From today, 9/11/2016; different flag, different house


Salt Lake Tribune I kept from 9/12/2001 

USA Today kept from 9/12/2001

Fifteen years ago to the day, my ex and I were in Reno.  We’d driven the 8 hours with our then-2 year and 10 month old daughters, Julia and Livy, to combine James’ business trip with a visit with my mom, who’d driven from California to meet us.  Courtesy of my sleepless daughters, we were awake early that morning, TV on, and when the South Tower started crumbling it looked—at first--like a puff of dust, and I can remember thinking the very same thing that Katie Couric(?) was saying:  “What is that?”

“What is that?”

And fifteen years now, we know what it was and know what it is, and America became humbled by a hate so palpable we celebrate the anniversary of collective trauma together because none can bear this burden alone.

That day in Reno, my daughters played at a park, that had well-tended equipment placed in a garden setting with those little animals on springs that go back and forth and that spinny thing where you sit on a platform and hold onto bars as you're spun into sickness, and while my daughters smiled and laughed, mom and I straddled two worlds, which almost seemed too incompatible to coexist, and when I returned home, I held my baby in the calm of night, sobbing as I rocked her in grief for the world she had already unknowingly relinquished.

But many good things come from tragedy.  For it's in the removal of false divisions that strength can be found and in contrast that we can see beautiful things more clearly.

James and I divorced in 2007 amid an epic shitstorm in which he broke hearts as if we were Sims, but when his brother Steve was deployed to Iraq that same year, our American flag got placed outside 1531 Garfield Avenue and remained there for the duration of his deployment (a year plus), becoming weathered and tattered and faded, a hole developing on the bottom, front corner as even the slightest wind had made it catch on the thorny bushes that edged our lawn.

When Steve returned home, the girls and I took the flag down, folded the frayed fabric as best we could, and gave it to James to give to his brother.  James was a dick, but I sure as fuck wasn't going to return fire.   For the hate of 9/11/01 showed us how not to be and how not to live, but people died that day holding onto one another and heroes ran up stairs to save the lives of people they knew nothing about, and if they can be that, then so can we.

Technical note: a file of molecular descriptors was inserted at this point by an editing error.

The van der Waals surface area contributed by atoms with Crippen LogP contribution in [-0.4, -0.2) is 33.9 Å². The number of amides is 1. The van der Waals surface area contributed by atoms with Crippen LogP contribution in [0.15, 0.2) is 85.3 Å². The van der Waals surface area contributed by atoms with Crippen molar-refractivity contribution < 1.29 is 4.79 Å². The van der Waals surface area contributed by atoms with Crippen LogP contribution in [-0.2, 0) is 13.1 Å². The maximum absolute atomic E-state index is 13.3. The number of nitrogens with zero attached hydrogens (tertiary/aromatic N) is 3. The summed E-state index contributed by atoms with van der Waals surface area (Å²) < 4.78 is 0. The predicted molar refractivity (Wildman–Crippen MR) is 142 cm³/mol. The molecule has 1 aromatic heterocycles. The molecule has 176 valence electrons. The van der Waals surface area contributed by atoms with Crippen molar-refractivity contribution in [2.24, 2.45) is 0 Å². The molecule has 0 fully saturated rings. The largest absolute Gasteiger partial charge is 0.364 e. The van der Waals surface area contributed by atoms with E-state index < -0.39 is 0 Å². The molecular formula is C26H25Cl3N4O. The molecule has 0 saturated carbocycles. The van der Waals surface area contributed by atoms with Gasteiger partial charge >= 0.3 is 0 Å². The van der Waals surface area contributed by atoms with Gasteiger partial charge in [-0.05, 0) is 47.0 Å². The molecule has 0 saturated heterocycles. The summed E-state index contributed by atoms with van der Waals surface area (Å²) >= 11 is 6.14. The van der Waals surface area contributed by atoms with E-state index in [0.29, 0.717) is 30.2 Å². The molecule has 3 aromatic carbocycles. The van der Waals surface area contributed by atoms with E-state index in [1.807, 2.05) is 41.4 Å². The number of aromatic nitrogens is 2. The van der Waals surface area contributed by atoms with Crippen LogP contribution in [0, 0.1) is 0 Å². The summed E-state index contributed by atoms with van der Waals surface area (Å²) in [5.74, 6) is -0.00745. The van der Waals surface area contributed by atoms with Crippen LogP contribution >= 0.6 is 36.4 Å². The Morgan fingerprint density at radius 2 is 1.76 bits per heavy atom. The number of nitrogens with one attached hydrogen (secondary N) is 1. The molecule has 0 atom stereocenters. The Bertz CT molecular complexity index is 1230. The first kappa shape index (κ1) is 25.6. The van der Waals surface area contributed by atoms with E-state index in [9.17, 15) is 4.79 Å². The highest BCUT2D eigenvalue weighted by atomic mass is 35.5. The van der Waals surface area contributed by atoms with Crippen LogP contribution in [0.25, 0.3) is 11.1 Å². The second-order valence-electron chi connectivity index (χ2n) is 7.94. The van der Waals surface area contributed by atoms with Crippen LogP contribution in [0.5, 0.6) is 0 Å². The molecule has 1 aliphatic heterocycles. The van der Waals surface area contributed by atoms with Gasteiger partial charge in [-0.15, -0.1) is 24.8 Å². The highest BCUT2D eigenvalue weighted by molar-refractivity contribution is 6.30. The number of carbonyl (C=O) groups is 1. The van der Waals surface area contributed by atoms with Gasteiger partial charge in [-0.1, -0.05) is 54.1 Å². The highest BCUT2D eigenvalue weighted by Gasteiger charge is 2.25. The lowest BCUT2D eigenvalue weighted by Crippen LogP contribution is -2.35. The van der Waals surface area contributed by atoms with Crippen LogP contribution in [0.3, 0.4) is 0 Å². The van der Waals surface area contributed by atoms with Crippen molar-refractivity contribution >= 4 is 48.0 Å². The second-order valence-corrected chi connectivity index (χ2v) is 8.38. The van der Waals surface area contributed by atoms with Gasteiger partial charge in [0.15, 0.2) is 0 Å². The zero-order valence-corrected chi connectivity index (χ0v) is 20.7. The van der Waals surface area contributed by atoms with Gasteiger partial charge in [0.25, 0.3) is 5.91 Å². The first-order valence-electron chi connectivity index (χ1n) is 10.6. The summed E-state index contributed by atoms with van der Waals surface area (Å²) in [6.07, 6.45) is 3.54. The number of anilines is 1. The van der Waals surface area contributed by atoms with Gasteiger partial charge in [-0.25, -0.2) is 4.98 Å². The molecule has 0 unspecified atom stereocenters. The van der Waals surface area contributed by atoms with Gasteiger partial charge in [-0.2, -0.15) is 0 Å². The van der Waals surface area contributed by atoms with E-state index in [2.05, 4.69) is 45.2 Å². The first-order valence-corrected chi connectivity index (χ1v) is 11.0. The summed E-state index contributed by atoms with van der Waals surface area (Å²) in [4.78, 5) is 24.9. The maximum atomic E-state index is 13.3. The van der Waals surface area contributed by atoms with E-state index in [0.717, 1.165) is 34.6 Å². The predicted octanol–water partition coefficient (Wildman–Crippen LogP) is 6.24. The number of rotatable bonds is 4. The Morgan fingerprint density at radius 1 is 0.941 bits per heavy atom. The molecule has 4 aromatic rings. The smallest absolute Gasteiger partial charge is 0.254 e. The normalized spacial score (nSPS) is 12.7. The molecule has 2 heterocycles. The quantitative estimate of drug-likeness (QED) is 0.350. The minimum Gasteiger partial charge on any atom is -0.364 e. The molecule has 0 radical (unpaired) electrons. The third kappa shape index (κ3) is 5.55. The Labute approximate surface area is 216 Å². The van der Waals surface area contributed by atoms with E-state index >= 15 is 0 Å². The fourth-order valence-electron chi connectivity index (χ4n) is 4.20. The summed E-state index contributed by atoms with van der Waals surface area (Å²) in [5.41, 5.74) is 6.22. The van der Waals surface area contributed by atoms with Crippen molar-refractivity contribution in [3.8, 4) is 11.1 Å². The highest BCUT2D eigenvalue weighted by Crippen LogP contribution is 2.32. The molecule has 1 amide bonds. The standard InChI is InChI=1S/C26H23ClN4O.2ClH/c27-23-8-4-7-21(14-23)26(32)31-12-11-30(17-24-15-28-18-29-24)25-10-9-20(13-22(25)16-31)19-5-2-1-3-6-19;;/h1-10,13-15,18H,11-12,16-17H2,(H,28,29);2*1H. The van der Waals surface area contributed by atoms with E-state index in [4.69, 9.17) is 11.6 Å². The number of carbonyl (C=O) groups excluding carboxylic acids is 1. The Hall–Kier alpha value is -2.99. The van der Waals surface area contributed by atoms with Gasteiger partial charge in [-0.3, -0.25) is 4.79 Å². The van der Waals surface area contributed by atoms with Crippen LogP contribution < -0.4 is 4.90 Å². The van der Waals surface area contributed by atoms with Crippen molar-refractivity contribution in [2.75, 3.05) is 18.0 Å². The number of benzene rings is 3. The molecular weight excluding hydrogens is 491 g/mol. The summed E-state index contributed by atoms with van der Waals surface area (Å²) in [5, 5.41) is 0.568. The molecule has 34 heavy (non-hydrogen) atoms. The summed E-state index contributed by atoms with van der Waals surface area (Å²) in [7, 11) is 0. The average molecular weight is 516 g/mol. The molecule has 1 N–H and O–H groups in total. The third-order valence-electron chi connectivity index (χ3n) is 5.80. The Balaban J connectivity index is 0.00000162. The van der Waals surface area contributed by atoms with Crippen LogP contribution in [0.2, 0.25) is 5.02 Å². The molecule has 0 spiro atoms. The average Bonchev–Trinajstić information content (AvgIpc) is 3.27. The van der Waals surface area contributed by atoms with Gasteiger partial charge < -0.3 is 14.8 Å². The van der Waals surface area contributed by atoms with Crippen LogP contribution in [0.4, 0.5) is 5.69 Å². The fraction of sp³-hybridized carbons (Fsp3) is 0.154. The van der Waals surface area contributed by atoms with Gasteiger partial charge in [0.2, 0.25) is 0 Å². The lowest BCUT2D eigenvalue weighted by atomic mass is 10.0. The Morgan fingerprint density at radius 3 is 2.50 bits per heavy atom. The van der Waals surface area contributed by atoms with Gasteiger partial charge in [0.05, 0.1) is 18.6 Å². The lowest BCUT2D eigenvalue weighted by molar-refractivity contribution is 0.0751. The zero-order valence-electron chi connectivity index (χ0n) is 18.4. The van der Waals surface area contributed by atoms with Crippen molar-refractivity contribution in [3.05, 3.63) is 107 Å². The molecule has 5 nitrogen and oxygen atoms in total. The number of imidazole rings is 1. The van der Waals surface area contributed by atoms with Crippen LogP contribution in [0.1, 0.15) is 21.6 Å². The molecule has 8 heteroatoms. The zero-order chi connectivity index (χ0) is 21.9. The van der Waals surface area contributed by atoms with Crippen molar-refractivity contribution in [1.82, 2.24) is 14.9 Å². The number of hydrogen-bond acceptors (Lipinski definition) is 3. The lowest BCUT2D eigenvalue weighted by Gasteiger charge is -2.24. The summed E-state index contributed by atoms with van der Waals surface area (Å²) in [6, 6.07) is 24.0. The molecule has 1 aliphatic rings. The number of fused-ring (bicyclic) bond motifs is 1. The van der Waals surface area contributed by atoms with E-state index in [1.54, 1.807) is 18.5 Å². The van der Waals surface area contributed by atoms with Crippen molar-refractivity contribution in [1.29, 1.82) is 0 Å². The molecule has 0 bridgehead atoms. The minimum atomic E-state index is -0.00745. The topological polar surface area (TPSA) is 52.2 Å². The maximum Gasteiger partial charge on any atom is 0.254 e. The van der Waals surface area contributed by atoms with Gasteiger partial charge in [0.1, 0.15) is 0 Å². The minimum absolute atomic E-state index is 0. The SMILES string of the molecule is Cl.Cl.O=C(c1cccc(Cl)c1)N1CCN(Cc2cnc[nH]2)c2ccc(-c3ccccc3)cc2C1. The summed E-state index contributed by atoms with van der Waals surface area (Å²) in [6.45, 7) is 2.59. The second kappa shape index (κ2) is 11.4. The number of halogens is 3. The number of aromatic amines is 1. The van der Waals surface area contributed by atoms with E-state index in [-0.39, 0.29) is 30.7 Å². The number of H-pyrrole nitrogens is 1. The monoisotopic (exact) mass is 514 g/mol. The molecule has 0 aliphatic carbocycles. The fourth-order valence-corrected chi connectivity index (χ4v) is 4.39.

If we don't see anything beautiful, we must make something beautiful.  If we don't see a helper, we must be the helper.  If we don't see the love, we must be the love.

If we make judgment against another, we must try harder.

For we can't forget what happened that day wasn't just about hate; it was about sacrifice and love and overcoming your own feelings in order to help a perfect stranger.


Views: 230

Comment by alsoknownas on September 11, 2016 at 7:40am

It only takes one reading of this to get to the heart of it; " people died that day holding onto one another and heroes ran up stairs to save the lives of people they knew nothing about, and if they can be that, then so can we."

It's the small acts of mercy that define us in times of turmoil and need. Running towards those who are in need is innate in some and counter intuitive to others.

I think this captures in a poetic form, the absolute differences in the world in perspectives that persons hold. I do not know if it can be taught to be selfless, but it sure can be applauded.

"If we don't see the love, we must be the love...we must try harder."

Comment by Amy Brook Palleson on September 11, 2016 at 8:21am
Thank you, aka. Very much.

Every year, I'm surprised at how emotional I get when I bring out my flag and those newspapers, and just this year I realized how thankful I am that it's a trauma that none of us have to endure alone.
Comment by Rosigami on September 11, 2016 at 8:55am

I think it will take a generation or more before the events of 9/11 become part of the history of this time instead of the open wound it remains for so many. 

I am also thinking about how such events serve to further divisiveness in those who are already so inclined. Those for whom, as you said, find it counter to their makeup to run toward those in need.

Your thoughtful and poetic writing here struck a chord with me. You've reminded me that these events are also about the good that humans do for each other in times of great need. It is heartening. At the level of interpersonal relationships, taking the high road is always right, not always reciprocated, and sometimes appreciated. Doesn't change what the right thing is. We do the best we can.